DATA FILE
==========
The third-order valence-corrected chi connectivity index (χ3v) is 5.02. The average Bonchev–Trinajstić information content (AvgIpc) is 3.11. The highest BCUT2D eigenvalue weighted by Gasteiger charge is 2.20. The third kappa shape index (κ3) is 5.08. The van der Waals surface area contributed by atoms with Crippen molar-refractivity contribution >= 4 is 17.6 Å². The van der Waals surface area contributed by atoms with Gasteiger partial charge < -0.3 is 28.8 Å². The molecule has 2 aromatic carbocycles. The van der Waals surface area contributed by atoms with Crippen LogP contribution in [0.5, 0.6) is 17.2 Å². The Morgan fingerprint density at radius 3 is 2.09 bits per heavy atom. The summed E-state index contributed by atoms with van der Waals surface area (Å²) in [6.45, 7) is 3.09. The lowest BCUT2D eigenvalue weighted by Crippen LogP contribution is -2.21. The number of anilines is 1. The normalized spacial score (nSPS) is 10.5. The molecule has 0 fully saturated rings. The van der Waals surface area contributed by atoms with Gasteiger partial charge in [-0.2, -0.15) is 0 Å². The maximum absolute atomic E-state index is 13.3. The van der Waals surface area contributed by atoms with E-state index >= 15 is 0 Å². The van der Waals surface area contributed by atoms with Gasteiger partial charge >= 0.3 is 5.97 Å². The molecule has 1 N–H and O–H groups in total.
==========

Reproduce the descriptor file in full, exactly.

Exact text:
The third-order valence-corrected chi connectivity index (χ3v) is 5.02. The average Bonchev–Trinajstić information content (AvgIpc) is 3.11. The highest BCUT2D eigenvalue weighted by Gasteiger charge is 2.20. The third kappa shape index (κ3) is 5.08. The van der Waals surface area contributed by atoms with Crippen molar-refractivity contribution >= 4 is 17.6 Å². The van der Waals surface area contributed by atoms with Gasteiger partial charge < -0.3 is 28.8 Å². The molecule has 2 aromatic carbocycles. The van der Waals surface area contributed by atoms with Crippen LogP contribution in [0.5, 0.6) is 17.2 Å². The Morgan fingerprint density at radius 3 is 2.09 bits per heavy atom. The summed E-state index contributed by atoms with van der Waals surface area (Å²) in [6.45, 7) is 3.09. The lowest BCUT2D eigenvalue weighted by Crippen LogP contribution is -2.21. The number of anilines is 1. The normalized spacial score (nSPS) is 10.5. The molecule has 0 fully saturated rings. The van der Waals surface area contributed by atoms with Gasteiger partial charge in [-0.2, -0.15) is 0 Å². The maximum absolute atomic E-state index is 13.3. The van der Waals surface area contributed by atoms with E-state index >= 15 is 0 Å². The van der Waals surface area contributed by atoms with Gasteiger partial charge >= 0.3 is 5.97 Å². The molecule has 1 N–H and O–H groups in total.